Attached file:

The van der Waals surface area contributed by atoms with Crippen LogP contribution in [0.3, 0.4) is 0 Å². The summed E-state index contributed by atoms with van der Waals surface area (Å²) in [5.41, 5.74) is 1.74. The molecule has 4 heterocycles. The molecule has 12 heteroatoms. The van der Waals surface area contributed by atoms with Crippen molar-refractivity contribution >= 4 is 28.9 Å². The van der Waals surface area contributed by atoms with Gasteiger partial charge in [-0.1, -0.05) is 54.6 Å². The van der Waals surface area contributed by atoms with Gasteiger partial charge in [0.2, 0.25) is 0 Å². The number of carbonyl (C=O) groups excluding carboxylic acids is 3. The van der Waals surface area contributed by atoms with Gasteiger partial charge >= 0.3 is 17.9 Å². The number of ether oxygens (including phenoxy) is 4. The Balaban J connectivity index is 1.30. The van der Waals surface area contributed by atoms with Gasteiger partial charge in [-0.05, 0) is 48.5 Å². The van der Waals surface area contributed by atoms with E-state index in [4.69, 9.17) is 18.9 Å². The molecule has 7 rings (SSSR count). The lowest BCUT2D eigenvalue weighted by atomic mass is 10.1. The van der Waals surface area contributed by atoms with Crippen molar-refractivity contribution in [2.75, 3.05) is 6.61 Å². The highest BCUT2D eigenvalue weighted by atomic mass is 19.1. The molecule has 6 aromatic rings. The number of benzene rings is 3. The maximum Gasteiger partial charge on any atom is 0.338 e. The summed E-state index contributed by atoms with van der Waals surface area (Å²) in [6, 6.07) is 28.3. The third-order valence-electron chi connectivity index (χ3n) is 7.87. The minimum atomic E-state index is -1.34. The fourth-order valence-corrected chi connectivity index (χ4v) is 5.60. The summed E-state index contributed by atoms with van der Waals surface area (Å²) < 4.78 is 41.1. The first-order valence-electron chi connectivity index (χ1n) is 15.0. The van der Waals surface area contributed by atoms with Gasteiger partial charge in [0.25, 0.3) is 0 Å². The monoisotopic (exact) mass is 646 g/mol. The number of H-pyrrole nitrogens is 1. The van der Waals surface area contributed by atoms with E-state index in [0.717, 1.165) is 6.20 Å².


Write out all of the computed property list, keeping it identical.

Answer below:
The van der Waals surface area contributed by atoms with Crippen LogP contribution in [0.3, 0.4) is 0 Å². The summed E-state index contributed by atoms with van der Waals surface area (Å²) in [5.41, 5.74) is 1.74. The molecule has 4 heterocycles. The molecule has 12 heteroatoms. The van der Waals surface area contributed by atoms with Crippen molar-refractivity contribution >= 4 is 28.9 Å². The van der Waals surface area contributed by atoms with Gasteiger partial charge in [-0.1, -0.05) is 54.6 Å². The van der Waals surface area contributed by atoms with Gasteiger partial charge in [0.2, 0.25) is 0 Å². The number of carbonyl (C=O) groups excluding carboxylic acids is 3. The van der Waals surface area contributed by atoms with Gasteiger partial charge >= 0.3 is 17.9 Å². The number of ether oxygens (including phenoxy) is 4. The Balaban J connectivity index is 1.30. The van der Waals surface area contributed by atoms with Gasteiger partial charge in [-0.05, 0) is 48.5 Å². The van der Waals surface area contributed by atoms with E-state index in [4.69, 9.17) is 18.9 Å². The molecule has 7 rings (SSSR count). The lowest BCUT2D eigenvalue weighted by atomic mass is 10.1. The van der Waals surface area contributed by atoms with Crippen molar-refractivity contribution in [2.75, 3.05) is 6.61 Å². The highest BCUT2D eigenvalue weighted by atomic mass is 19.1. The molecule has 6 aromatic rings. The number of benzene rings is 3. The maximum Gasteiger partial charge on any atom is 0.338 e. The summed E-state index contributed by atoms with van der Waals surface area (Å²) in [6, 6.07) is 28.3. The third-order valence-electron chi connectivity index (χ3n) is 7.87. The minimum atomic E-state index is -1.34. The fourth-order valence-corrected chi connectivity index (χ4v) is 5.60. The summed E-state index contributed by atoms with van der Waals surface area (Å²) < 4.78 is 41.1. The first-order valence-electron chi connectivity index (χ1n) is 15.0. The van der Waals surface area contributed by atoms with Gasteiger partial charge in [0.25, 0.3) is 0 Å². The monoisotopic (exact) mass is 646 g/mol. The number of H-pyrrole nitrogens is 1. The van der Waals surface area contributed by atoms with E-state index in [0.717, 1.165) is 6.20 Å².